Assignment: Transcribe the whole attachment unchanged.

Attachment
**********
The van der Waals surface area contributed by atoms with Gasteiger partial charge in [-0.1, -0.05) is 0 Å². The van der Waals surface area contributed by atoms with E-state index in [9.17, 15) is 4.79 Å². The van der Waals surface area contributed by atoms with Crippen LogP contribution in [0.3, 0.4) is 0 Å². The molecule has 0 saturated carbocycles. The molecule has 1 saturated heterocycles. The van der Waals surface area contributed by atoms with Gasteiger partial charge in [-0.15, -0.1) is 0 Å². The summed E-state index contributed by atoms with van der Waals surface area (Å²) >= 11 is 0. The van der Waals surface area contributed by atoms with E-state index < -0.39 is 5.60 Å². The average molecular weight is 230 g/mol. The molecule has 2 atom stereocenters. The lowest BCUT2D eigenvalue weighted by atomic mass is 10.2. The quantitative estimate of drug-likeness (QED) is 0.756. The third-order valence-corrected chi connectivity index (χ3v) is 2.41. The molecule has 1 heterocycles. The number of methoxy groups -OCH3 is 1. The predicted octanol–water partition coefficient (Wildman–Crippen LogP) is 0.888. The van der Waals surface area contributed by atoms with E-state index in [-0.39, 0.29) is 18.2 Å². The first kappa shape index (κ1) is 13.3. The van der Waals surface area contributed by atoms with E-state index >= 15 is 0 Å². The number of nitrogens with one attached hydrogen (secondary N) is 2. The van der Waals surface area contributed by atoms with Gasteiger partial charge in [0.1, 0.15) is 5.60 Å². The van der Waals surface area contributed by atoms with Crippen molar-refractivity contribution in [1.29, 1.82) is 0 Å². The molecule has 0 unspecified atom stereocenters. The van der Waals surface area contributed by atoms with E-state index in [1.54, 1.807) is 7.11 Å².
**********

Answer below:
The van der Waals surface area contributed by atoms with Gasteiger partial charge in [-0.1, -0.05) is 0 Å². The van der Waals surface area contributed by atoms with E-state index in [9.17, 15) is 4.79 Å². The van der Waals surface area contributed by atoms with Crippen LogP contribution in [0.3, 0.4) is 0 Å². The molecule has 0 saturated carbocycles. The molecule has 1 saturated heterocycles. The van der Waals surface area contributed by atoms with Gasteiger partial charge in [-0.15, -0.1) is 0 Å². The summed E-state index contributed by atoms with van der Waals surface area (Å²) >= 11 is 0. The van der Waals surface area contributed by atoms with E-state index < -0.39 is 5.60 Å². The average molecular weight is 230 g/mol. The molecule has 2 atom stereocenters. The lowest BCUT2D eigenvalue weighted by atomic mass is 10.2. The quantitative estimate of drug-likeness (QED) is 0.756. The third-order valence-corrected chi connectivity index (χ3v) is 2.41. The molecule has 1 heterocycles. The number of methoxy groups -OCH3 is 1. The predicted octanol–water partition coefficient (Wildman–Crippen LogP) is 0.888. The van der Waals surface area contributed by atoms with E-state index in [-0.39, 0.29) is 18.2 Å². The first kappa shape index (κ1) is 13.3. The van der Waals surface area contributed by atoms with E-state index >= 15 is 0 Å². The number of nitrogens with one attached hydrogen (secondary N) is 2. The van der Waals surface area contributed by atoms with Gasteiger partial charge in [0.1, 0.15) is 5.60 Å². The van der Waals surface area contributed by atoms with Crippen molar-refractivity contribution in [1.29, 1.82) is 0 Å². The molecule has 0 unspecified atom stereocenters. The van der Waals surface area contributed by atoms with E-state index in [1.54, 1.807) is 7.11 Å².